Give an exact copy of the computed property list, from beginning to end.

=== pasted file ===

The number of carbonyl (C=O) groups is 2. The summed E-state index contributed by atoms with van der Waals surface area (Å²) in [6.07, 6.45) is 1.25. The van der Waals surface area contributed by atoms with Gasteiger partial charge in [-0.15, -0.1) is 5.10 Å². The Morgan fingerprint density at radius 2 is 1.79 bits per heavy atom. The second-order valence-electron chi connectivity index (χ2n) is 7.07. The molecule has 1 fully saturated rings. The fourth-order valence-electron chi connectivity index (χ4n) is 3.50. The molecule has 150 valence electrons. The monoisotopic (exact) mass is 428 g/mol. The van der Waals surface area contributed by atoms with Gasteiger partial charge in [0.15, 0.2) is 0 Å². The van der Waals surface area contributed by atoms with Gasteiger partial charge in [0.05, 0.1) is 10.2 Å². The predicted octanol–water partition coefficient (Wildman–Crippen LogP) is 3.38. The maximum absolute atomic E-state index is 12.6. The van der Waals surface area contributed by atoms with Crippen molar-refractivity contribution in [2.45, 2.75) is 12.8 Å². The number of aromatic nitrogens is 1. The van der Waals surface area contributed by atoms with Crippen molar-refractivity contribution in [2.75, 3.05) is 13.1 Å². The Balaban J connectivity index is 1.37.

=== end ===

The number of carbonyl (C=O) groups is 2. The summed E-state index contributed by atoms with van der Waals surface area (Å²) in [6.07, 6.45) is 1.25. The van der Waals surface area contributed by atoms with Gasteiger partial charge in [-0.15, -0.1) is 5.10 Å². The Morgan fingerprint density at radius 2 is 1.79 bits per heavy atom. The second-order valence-electron chi connectivity index (χ2n) is 7.07. The molecule has 1 fully saturated rings. The fourth-order valence-electron chi connectivity index (χ4n) is 3.50. The molecule has 150 valence electrons. The monoisotopic (exact) mass is 428 g/mol. The van der Waals surface area contributed by atoms with Gasteiger partial charge in [0.15, 0.2) is 0 Å². The van der Waals surface area contributed by atoms with Gasteiger partial charge in [0.05, 0.1) is 10.2 Å². The predicted octanol–water partition coefficient (Wildman–Crippen LogP) is 3.38. The maximum absolute atomic E-state index is 12.6. The van der Waals surface area contributed by atoms with Crippen molar-refractivity contribution in [2.45, 2.75) is 12.8 Å². The number of aromatic nitrogens is 1. The van der Waals surface area contributed by atoms with Crippen molar-refractivity contribution in [2.75, 3.05) is 13.1 Å². The Balaban J connectivity index is 1.37.